Praying in the Spirit
What does it mean to pray “in the Spirit”?
One answer is to tie this text to 1 Corinthians 12 and speaking in tongues, but that was probably not Paul’s intention. Paul certainly did not speak in tongues “at all times” as he prayed. Instead of thinking of this as one way to pray among many, then, we should recognize that praying “in the Spirit” is the only way to pray.
Jesus’ exchange with the Samaritan woman at the well in John 4 is instructive for us on this point. During their dialogue, the woman raises the issue of Gerizim and Jerusalem as potential places of public worship, over which there was disagreement between Samaritans and Jews. In response, Jesus says, “The hour is coming, and is now here, when the true worshipers will worship the Father in spirit and truth” (John 4:23).
People sometimes suggest that what Jesus is saying here is that anyone can worship anywhere, as long as they’re sincere. But He’s not actually saying that! Instead, He’s revealing that only those who receive the Holy Spirit can worship God at all. It is only in the Spirit, by the Spirit, and through the Spirit that worship—and, by extension, prayer—that is pleasing to God can even take place.
Paul also illuminates what he means for us in Romans 8:15-16: “You did not receive the spirit of slavery to fall back into fear, but you have received the Spirit of adoption as sons, by whom we cry, ‘Abba! Father!’ The Spirit himself bears witness with our spirit that we are children of God.” God has given us His Spirit, and it is by His Spirit in us that we cry out to Him, even—perhaps especially—in our weakness (v 26).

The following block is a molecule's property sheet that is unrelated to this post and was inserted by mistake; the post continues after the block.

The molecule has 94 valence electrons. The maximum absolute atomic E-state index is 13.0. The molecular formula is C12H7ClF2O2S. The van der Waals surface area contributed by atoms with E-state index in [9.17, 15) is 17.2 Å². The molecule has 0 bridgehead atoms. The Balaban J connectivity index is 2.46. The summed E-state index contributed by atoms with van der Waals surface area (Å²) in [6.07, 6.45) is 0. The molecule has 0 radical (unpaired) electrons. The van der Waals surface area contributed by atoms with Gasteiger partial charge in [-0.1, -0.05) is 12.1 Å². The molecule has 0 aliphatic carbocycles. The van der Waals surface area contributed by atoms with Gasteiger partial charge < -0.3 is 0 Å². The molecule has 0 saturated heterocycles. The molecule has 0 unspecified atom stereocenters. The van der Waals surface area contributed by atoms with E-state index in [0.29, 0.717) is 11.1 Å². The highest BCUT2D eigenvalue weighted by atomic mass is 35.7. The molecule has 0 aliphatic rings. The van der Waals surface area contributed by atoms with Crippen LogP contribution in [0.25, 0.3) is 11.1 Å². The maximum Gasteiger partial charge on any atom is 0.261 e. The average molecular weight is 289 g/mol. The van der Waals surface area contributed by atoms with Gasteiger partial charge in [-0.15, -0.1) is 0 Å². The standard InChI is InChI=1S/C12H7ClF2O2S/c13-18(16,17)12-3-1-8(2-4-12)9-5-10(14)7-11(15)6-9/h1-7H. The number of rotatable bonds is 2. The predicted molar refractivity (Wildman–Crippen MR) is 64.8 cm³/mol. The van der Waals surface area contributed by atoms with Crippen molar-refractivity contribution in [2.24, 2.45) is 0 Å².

This is why “no one can say ‘Jesus is Lord’ except in the Holy Spirit” (1 Corinthians 12:3). Sure, someone might say the words “Jesus is Lord,” but no one can really mean them apart from the work of the Spirit in his or her life. So it is with prayer: our adoption into the family of God, including our receiving of the Holy Spirit, is the foundation of our prayer life.
When you come to God in prayer today, then—perhaps even as you finish this reading—and call God “Father,” you will be “praying in the Spirit.” Depend on the Spirit, who by faith lives in you. He will help you. He will prompt you. He will guide you. And He will remind you of what a wonderful, undeserved joy it is to be able to speak to the Creator and Sustainer of the universe and address Him as your Abba, Father.
How is God calling me to think differently?
How is God reordering my heart’s affections — what I love?
What is God calling me to do as I go about my day today?
9You, however, are not in the flesh but in the Spirit, if in fact the Spirit of God dwells in you. Anyone who does not have the Spirit of Christ does not belong to him. 10But if Christ is in you, although the body is dead because of sin, the Spirit is life because of righteousness. 11If the Spirit of him who raised Jesus from the dead dwells in you, he who raised Christ Jesus4 from the dead will also give life to your mortal bodies through his Spirit who dwells in you.
Heirs with Christ
12So then, brothers,5 we are debtors, not to the flesh, to live according to the flesh. 13For if you live according to the flesh you will die, but if by the Spirit you put to death the deeds of the body, you will live. 14For all who are led by the Spirit of God are sons6 of God. 15For you did not receive the spirit of slavery to fall back into fear, but you have received the Spirit of adoption as sons, by whom we cry, “Abba! Father!” 16The Spirit himself bears witness with our spirit that we are children of God, 17and if children, then heirs—heirs of God and fellow heirs with Christ, provided we suffer with him in order that we may also be glorified with him.
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